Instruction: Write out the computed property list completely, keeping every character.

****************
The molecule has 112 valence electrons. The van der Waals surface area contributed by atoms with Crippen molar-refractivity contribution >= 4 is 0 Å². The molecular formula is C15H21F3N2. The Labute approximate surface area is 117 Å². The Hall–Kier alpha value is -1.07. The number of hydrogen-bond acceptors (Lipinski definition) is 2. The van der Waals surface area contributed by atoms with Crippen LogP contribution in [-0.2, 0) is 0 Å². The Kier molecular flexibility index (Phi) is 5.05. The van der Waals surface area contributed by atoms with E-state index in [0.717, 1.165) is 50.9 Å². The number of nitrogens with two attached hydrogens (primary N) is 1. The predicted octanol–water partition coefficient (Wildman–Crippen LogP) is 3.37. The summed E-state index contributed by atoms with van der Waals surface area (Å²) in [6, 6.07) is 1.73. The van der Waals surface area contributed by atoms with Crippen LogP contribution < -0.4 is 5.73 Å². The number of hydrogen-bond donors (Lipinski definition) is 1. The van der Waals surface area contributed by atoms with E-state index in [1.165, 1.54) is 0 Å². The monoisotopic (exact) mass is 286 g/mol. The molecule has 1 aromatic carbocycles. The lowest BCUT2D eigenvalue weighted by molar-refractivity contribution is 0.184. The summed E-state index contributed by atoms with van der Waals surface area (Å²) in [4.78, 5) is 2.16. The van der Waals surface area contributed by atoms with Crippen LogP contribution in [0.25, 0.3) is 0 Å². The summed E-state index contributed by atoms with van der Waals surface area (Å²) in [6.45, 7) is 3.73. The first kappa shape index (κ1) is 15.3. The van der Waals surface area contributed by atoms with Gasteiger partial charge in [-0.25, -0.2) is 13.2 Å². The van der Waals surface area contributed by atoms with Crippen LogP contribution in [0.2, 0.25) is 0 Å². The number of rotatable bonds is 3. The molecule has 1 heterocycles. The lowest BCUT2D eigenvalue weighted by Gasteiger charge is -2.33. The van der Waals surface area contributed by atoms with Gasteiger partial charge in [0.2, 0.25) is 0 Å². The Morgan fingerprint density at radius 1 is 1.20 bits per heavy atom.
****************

The molecule has 112 valence electrons. The van der Waals surface area contributed by atoms with Crippen molar-refractivity contribution >= 4 is 0 Å². The molecular formula is C15H21F3N2. The Labute approximate surface area is 117 Å². The Hall–Kier alpha value is -1.07. The number of hydrogen-bond acceptors (Lipinski definition) is 2. The van der Waals surface area contributed by atoms with Crippen LogP contribution in [-0.2, 0) is 0 Å². The Kier molecular flexibility index (Phi) is 5.05. The van der Waals surface area contributed by atoms with E-state index in [0.717, 1.165) is 50.9 Å². The number of nitrogens with two attached hydrogens (primary N) is 1. The predicted octanol–water partition coefficient (Wildman–Crippen LogP) is 3.37. The summed E-state index contributed by atoms with van der Waals surface area (Å²) in [6, 6.07) is 1.73. The van der Waals surface area contributed by atoms with Crippen LogP contribution < -0.4 is 5.73 Å². The number of hydrogen-bond donors (Lipinski definition) is 1. The van der Waals surface area contributed by atoms with E-state index in [1.165, 1.54) is 0 Å². The monoisotopic (exact) mass is 286 g/mol. The molecule has 1 aromatic carbocycles. The lowest BCUT2D eigenvalue weighted by molar-refractivity contribution is 0.184. The summed E-state index contributed by atoms with van der Waals surface area (Å²) in [4.78, 5) is 2.16. The van der Waals surface area contributed by atoms with Crippen LogP contribution in [0.25, 0.3) is 0 Å². The summed E-state index contributed by atoms with van der Waals surface area (Å²) in [6.45, 7) is 3.73. The first kappa shape index (κ1) is 15.3. The van der Waals surface area contributed by atoms with Gasteiger partial charge in [-0.25, -0.2) is 13.2 Å². The van der Waals surface area contributed by atoms with Crippen LogP contribution in [0.2, 0.25) is 0 Å². The number of rotatable bonds is 3. The molecule has 1 heterocycles. The lowest BCUT2D eigenvalue weighted by Gasteiger charge is -2.33. The van der Waals surface area contributed by atoms with Gasteiger partial charge in [0.2, 0.25) is 0 Å². The Morgan fingerprint density at radius 1 is 1.20 bits per heavy atom.